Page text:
Maybe it’s an exercise in being less bitter, who knows. But if I can write this and get some stupid thoughts out, or if someone can read this and say “yeah man, fuck traffic,” then I guess I’ve done something, haven’t I. Right?

South Desert Storage

South Desert Storage has been here for ten years, and I for two. The name doesn’t mean much because I don’t even know what desert this is. It’s just empty; north, south, it doesn’t matter. But I suppose some people feel comfortable putting a name on everything, so here I am – southern nothing. It’s better than some jobs, at least. I mean, I live here and get paid to do so, so that’s something. It’s just me, which is also kind of nice sometimes. When I signed up they asked me what I wanted most out of this job. I don’t know, I told them, I guess I just want to find out what I want to do with the rest of my life, you know? Some alone time might help that? They told me I’d be less alone than I’d think. I don’t know what that means, even still. It’s only a couple times a week I’ll have to let someone in the gate so they can get to their things. More often than that, I’m just cleaning up old spaces people have quit paying on and abandoned, which happens enough to still surprise me.

Today I’m cleaning 1A because I finished cleaning the cycle last month and now I start over. It’s an abandoned lot. The rules for those say that there aren’t many rules, and I can take what I want. There’s rarely anything I want.
It’s morning and I lift the garage door to 1A to begin. The smell is what hits me first. It’s like if a hundred-acre farm, with all of its farm smells, were wrapped up into one medium size garage of unpleasant musk. I found a lot of things in that unit that made sense – a baseball and baseball bat, some board games, Jack Daniels, old ashtrays, a twenty-something year old Honda Nighthawk, rugs with dust on them, an antique rifle, an antique handgun, more Jack Daniels, Paul Mall Reds, a machete, a dog collar, and a pair of black cowboy boots. There was also something which didn’t make sense to me – an antique china teapot and set, displayed pristinely in the middle of the room. I didn’t remember a unit like this. The record says they quit paying a few years ago, but I know I’ve cleaned this unit out already. More than once.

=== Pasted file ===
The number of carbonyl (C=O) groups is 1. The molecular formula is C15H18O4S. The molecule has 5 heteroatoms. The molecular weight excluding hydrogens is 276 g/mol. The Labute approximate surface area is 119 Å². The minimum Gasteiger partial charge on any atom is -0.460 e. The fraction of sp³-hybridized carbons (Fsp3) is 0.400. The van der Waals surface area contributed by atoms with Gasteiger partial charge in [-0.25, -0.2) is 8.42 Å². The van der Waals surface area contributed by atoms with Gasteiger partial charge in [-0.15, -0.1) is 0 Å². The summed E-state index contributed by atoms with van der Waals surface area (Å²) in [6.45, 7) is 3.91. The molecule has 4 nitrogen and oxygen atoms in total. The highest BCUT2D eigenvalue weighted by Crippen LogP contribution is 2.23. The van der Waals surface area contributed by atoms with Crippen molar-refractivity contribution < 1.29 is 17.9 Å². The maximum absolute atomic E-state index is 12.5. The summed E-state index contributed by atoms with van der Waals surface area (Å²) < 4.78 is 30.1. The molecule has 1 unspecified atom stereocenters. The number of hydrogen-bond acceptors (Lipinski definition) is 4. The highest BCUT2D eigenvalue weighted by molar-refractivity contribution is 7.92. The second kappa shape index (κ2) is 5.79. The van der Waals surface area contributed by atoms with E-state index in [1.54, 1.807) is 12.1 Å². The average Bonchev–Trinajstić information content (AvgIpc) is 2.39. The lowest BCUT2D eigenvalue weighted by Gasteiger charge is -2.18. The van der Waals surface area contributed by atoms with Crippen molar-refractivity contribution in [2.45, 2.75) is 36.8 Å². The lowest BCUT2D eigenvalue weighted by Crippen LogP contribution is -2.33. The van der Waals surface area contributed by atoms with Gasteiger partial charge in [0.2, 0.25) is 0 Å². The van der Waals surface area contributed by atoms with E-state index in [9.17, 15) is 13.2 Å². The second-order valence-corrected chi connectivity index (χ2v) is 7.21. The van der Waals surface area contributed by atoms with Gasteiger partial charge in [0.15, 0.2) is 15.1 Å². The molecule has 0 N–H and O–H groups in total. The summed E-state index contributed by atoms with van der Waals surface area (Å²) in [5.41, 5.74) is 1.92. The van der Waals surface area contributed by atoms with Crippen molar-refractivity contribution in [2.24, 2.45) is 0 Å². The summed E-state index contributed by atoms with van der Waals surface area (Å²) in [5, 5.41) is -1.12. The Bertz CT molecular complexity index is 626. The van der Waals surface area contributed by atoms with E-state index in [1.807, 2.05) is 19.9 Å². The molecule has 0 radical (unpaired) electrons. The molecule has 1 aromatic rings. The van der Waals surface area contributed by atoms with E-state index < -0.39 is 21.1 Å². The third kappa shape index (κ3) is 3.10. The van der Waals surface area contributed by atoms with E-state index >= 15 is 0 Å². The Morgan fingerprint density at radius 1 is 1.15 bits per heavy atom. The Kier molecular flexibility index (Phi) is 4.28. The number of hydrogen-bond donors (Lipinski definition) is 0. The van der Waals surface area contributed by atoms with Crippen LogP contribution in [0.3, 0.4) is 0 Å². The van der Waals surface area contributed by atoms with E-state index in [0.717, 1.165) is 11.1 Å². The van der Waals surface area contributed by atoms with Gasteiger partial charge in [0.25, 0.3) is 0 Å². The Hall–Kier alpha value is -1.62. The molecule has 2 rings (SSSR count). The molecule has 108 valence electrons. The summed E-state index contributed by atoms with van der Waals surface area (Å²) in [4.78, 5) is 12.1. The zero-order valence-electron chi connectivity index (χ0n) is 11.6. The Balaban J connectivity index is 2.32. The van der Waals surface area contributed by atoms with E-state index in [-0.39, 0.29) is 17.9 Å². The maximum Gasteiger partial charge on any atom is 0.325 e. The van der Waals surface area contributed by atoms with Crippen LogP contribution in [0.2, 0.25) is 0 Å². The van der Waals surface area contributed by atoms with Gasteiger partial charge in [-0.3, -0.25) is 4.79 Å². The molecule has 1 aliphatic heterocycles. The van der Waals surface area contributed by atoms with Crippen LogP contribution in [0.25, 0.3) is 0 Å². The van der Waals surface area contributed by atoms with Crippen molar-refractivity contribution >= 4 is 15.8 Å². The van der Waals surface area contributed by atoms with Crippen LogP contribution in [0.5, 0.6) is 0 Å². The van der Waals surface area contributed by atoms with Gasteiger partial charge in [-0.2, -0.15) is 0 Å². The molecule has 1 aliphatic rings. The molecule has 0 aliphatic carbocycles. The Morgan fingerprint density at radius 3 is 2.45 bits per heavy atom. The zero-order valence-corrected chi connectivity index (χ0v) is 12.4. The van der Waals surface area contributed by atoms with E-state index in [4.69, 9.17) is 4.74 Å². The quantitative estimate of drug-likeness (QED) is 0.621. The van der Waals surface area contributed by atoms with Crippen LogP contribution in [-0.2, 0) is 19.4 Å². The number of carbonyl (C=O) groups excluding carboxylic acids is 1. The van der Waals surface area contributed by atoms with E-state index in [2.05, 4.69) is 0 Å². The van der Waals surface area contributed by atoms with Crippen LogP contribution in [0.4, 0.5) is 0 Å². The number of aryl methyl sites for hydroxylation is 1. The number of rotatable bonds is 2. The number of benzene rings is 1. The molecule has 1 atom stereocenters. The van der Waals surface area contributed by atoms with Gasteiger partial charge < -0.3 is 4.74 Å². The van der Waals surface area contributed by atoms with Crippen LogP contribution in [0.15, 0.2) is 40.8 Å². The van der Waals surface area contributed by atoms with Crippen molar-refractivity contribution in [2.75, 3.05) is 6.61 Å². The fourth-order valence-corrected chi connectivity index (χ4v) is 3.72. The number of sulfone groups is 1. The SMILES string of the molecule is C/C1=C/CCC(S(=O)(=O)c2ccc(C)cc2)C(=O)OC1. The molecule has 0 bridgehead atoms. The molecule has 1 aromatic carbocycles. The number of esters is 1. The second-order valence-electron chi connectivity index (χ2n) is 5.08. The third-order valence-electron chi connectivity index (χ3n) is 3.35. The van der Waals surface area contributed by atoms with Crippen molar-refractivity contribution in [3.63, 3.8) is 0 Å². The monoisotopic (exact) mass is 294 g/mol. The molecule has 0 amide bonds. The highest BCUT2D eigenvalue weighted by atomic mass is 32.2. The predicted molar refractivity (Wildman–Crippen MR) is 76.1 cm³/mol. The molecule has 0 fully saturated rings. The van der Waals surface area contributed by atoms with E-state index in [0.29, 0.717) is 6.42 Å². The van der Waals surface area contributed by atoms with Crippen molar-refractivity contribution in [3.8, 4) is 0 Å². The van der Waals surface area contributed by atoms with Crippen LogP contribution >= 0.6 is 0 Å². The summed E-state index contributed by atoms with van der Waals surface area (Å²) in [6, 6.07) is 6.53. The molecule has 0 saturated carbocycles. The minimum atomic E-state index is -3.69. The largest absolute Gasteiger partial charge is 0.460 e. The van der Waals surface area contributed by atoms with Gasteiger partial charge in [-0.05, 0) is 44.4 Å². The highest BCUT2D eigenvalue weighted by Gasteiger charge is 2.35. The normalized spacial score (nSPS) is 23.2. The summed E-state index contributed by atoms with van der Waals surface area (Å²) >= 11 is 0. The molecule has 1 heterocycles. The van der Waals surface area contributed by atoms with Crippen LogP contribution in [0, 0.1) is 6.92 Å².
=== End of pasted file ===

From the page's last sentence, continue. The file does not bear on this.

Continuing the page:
What am I supposed to do, what are any of us supposed to do, when something so strange but so mundane happens? Complain that we may or may not have missed something in our previous work, and risk sounding ridiculous? Don’t do the work and be fired? No, no, I’ll just do the work.
I clean and dust. I organize on my terms; everything except the motorcycle on one side, and just the motorcycle on the other (it runs). I take this person’s life and how they organized it at one point, methodically and meticulously, and I ruin it to make my cleaning easier.
South Desert Storage is assembled a bit like a castle. It’s a giant, two-story square lined with tens, maybe hundreds of units. In the middle there are also more units. I spend the rest of the day riding the motorcycle around the complex.
Towards the end of most days, I like to go to the top of the complex and watch the sun set.
I start the bike to get back down to my apartment on the first floor and it won’t go. I check the gas tank and see that it’s out. As I begin coasting the bike down the ramp to the first floor I see something. The headlight won’t work, but it looks like a person? There’s no way into the complex unless I open the gate. Unless my boss opened the gate?
“Joe? I thought you were getting the grocery order next week,” I yell.
Nothing.
I hit the brakes and begin just inching foreword. It’s a person, it’s definitely a person.
“Joe! Say something!”
Everything gets quiet. No wind, no birds.

Kid up front

Round body. Not fat, not spherical. Just round. Head would probably look less small if body weren’t so round.

Pony tail. No glasses, why would there be glasses?

Dresses like 2001. Middle school 2001.

“25 is when the brain stops uh, producing. Just producing. Uh. And decays?”

Left hand on right side, right hand writing.

Notes are probably just own thoughts though.

Just own thoughts.

Maybe not, maybe they’re someone else’s thoughts.

Red shoes, green shirt, blue backpack. Still quantitative.

Bic pen. Bic? I think maybe the Bic says the most.

What an uncomfortable pen.

Cares about knowledge but not writing comfortability.

To each their own.